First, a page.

Cats have long thick whiskers on their face. These are directly attached to the nerves in the cortex. Whiskers help the cat negotiate in poor light, they help the cat judge the size of gaps, AND they can also detect airflow allowing the cat to avoid objects and determine its prey’s body outline during hunting.

Understanding Cat Communication. The cats whiskers. Pickles the black cat facing the camera with yellow eyes and white whiskers

The Cat’s Ears

Cat’s also have amazing ears – the have a hearing range of up to 65,000 Hz (humans have up to 20,000 Hz), only bats and some insects have better hearing than a cat. Not only do their ears enable them to hear prey and predators (they can move them around almost like satellite dishes), they also use their ears as part of their body language communication.

When a cat is relaxed their ears are slightly forward; when a cat is alert their ears are straight up. In contrast, if the cat is scared their ears are turned right back; and if the cat’s ears are back and flattened against it’s head it is scared or getting ready to fight – this is a protective position for the cat’s ears.

Cat's Body Language. An Expressive Tail and Amazing Ears. Pickles the black cat, tail up at an angle, standing on scratch board with a red background and scratch post in the background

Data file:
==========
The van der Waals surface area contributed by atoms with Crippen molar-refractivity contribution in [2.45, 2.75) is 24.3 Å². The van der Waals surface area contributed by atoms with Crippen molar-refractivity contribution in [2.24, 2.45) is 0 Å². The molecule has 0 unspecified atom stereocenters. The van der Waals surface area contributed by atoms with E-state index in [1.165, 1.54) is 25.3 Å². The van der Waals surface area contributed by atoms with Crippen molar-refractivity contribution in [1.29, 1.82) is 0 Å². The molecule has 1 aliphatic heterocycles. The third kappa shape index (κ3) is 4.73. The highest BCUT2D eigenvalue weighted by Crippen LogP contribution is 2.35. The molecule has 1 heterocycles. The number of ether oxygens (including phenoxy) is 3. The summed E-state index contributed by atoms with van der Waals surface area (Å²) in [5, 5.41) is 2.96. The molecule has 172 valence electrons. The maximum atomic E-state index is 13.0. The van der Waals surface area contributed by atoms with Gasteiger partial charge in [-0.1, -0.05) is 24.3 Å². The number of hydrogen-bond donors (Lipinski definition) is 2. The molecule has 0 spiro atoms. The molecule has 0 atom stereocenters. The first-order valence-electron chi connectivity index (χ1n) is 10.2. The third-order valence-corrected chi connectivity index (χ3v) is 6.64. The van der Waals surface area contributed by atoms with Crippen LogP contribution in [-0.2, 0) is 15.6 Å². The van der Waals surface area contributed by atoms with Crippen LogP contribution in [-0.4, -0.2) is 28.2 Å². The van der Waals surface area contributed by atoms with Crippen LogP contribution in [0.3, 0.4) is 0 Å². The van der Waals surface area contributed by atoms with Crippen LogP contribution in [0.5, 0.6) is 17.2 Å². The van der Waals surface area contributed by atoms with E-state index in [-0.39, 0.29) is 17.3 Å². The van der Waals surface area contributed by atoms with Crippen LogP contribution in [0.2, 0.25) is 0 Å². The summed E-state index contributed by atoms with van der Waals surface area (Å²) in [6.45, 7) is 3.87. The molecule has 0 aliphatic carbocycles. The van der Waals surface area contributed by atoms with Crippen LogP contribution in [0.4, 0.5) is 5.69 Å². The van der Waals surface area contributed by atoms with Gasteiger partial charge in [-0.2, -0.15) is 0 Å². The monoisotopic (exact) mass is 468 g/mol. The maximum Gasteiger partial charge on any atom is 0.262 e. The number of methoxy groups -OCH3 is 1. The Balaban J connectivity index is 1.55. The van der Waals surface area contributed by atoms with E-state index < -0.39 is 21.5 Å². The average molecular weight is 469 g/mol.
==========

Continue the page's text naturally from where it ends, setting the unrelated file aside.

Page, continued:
The Cat’s Tail

A cat uses its tail to communicate with other cats, and humans can tell how a cat is feeling by observing what it’s doing. A relaxed cat’s tail will be gently curved down and up at the tip; if a cat is alert the tail will be slightly raised and curved.

If a cat is unsure of something, but interested, the tail will be held erect with the tip curving over. Likewise, if a cat is saying hello to another cat the tail will be held erect and vertical – if the tip or tail is quivering it is a very friendly hello.

If the cat is being submissive or has been defeated the tail will be low between the legs. However, if the cat is angry/aggressive the tail will lash from side to side.

If the cat is scared or trying to look big and aggressive the tail will be fluffed out to try to increase its appearance of size.

Reading The Cat’s Entire Body Language

By looking at the whole cat, we can better understand how the cat is feeling. For example, if your cat has erect ears, tail held high quivering, and purring when it walks into the room, it is happy to see you and is saying a very friendly hello. Likewise, if you see a cat with it’s ears back, it’s back arched and a fluffed out tail, possibly growling or hissing, the cat is trying to make itself bigger to scare something off.

Final Thoughts on Understanding Cat Communication

When you’re sharing your home with another species, it makes sense to try and learn what they are trying to communicate with you. There’s nothing worse than going to give your cat some love or comfort and it swipes or hisses at you, leaving you wondering what you did wrong. By looking at the cat’s entire body, you will be able to gadge if your cat wants attention or wants to be left alone, saving you from some undeserved scratches!

There are some more articles on cats and communication, you can find them here:

Why Do Cats Wag Their Tails

How Do Cats Communicate With Each Other

About the author

Leave a Reply

Your email address will not be published. Required fields are marked *

Share via
Copy link